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Endangered bats ‘an exciting find’

AN endangered species of bat classed as “nationally critical” has been found at two locations around Gisborne.

It’s been called an “exciting find” by the Gisborne District Council magazine Conservation Quorum.

The study found long-tailed bats at at the Makaretu Stream and on the Wharekopae River, both areas with riparian native forest.

Bats are New Zealand’s only native land mammals, of which there were once three species; the long-tailed bat, the lesser short-tailed bat, and the greater short-tailed bat.

The greater short-tailed bat is thought to be extinct.

The long-tailed bat is classed as ‘nationally critical’, while the short-tailed bat subspecies range from ‘nationally vulnerable’ to ‘recovering’.

They are in danger of extinction in the medium term if nothing is done to reverse the decline in their populations. These species are a high priority for conservation.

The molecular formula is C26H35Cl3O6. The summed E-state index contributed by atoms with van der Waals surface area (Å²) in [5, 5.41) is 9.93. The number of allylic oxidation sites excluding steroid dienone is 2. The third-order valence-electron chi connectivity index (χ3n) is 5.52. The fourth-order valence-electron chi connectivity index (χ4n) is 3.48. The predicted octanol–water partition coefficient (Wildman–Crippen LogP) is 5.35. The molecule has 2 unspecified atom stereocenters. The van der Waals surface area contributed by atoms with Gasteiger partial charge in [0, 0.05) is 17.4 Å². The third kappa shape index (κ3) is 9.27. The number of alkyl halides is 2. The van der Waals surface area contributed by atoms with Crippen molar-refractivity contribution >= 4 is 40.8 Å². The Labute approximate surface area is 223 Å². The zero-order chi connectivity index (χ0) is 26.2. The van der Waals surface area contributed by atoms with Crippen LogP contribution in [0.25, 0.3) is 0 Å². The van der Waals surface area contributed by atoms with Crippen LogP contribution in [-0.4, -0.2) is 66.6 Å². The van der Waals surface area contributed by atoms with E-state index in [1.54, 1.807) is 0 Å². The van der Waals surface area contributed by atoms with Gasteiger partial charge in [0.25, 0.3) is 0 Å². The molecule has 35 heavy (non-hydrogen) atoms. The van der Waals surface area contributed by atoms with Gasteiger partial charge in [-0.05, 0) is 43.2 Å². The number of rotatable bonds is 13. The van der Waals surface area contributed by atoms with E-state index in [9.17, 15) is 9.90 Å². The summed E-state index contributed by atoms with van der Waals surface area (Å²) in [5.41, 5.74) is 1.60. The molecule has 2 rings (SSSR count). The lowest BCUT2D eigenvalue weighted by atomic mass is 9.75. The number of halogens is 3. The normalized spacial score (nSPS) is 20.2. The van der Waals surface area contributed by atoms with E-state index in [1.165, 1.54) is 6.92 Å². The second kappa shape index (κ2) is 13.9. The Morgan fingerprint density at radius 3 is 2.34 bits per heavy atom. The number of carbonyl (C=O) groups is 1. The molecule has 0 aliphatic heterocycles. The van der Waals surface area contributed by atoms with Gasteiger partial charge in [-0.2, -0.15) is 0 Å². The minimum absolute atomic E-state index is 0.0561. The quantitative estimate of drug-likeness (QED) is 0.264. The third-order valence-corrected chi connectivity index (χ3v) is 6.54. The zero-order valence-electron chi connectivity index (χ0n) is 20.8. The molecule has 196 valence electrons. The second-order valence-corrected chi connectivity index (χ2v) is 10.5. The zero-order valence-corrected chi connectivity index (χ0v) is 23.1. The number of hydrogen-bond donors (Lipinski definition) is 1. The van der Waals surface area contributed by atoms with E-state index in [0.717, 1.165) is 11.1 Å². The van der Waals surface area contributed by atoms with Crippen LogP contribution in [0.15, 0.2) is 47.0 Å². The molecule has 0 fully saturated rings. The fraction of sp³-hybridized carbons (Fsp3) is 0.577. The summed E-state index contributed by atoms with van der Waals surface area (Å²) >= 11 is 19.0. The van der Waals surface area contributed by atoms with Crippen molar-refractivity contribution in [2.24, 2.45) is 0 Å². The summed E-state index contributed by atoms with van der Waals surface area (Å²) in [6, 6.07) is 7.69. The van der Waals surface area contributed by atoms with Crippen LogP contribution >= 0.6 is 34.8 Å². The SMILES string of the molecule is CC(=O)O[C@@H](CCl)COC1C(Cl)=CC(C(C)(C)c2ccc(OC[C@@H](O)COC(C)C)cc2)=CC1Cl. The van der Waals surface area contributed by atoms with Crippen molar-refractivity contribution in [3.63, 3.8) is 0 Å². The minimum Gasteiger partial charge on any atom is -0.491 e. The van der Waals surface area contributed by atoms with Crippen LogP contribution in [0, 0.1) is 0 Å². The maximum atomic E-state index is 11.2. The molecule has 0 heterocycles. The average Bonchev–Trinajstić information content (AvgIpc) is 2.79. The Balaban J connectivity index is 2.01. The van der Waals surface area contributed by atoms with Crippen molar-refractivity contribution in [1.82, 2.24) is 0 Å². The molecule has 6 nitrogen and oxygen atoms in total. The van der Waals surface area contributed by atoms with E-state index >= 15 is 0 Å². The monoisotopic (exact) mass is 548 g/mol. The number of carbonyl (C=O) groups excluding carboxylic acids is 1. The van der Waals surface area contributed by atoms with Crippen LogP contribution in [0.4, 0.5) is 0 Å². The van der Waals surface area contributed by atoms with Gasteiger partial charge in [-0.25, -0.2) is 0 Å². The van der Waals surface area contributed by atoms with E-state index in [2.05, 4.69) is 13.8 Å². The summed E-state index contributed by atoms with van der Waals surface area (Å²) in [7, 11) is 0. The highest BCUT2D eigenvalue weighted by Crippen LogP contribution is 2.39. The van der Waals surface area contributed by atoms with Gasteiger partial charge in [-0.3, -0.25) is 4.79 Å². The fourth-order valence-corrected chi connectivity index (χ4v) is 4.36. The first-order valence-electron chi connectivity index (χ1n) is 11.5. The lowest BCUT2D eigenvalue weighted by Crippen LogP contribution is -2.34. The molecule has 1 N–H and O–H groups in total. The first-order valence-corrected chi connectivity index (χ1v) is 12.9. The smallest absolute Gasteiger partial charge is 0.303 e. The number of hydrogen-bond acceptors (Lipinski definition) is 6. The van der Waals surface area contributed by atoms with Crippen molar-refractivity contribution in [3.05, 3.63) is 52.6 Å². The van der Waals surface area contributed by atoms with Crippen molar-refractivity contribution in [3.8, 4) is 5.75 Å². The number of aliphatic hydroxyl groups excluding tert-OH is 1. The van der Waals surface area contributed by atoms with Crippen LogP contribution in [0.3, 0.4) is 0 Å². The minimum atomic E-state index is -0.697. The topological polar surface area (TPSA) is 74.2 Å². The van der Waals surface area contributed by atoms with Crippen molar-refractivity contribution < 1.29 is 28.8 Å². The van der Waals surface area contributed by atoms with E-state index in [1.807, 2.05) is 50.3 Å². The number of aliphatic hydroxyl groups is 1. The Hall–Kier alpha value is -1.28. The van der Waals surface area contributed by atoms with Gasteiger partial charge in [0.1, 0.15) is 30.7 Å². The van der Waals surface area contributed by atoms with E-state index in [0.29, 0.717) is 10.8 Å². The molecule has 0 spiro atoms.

As part of the Wharekopae River Restoration Project, monitoring of bats was done by the community with help from the Department of Conservation.

The bat monitors were set overlooking the Wharekopae River in areas of low water movement.

Once set, the monitors will pick up calls at different frequencies.

The monitors used are tuned to 40 kHz to pick up calls of long-tailed bats and 28 KHz to pick up calls of lesser short-tailed bats.

With this exciting find, more surveys are planned to try to identify where exactly the bats are living.

GOING BATTY: Long-tailed bats have been found at the Makaretu Stream and on the Wharekopae River in the Ngatapa area. Long-tailed bats are classed as nationally critical. Picture supplied
Short Tailed Bat